In the present chapter I propose to consider whether anything, and, if so, what, can be inferred from the structure of language as to the structure of the world. There has been a tendency, especially among logical positivists, to treat language as an independent realm, which can be studied without regard to non-linguistic occurrences. To some extent, and in a limited field, this separation of language from other facts is possible; the detached study of logical syntax has undoubtedly yielded valuable results. But I think it is easy to exaggerate what can be achieved by syntax alone. There is, I think,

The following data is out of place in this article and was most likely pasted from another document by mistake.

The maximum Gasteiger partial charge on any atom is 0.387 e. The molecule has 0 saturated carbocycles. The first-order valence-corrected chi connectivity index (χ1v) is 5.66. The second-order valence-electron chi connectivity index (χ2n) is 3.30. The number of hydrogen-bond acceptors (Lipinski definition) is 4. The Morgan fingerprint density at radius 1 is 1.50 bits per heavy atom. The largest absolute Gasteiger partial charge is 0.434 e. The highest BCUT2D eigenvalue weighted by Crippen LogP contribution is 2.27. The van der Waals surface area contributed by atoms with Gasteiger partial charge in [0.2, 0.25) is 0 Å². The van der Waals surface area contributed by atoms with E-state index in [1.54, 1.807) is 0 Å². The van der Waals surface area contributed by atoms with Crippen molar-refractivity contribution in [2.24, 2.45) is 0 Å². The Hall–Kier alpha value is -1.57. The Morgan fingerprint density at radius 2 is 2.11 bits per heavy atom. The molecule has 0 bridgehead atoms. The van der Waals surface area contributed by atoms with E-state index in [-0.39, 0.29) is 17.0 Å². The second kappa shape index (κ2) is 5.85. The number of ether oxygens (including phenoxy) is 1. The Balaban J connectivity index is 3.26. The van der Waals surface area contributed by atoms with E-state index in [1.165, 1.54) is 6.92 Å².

a discoverable relation between the structure of sentences and the structure of the occurrences to which the sentences refer. I do not think the structure of non-verbal facts is wholly unknowable, and I believe that, with sufficient caution, the properties of language may help us to understand the structure of the world.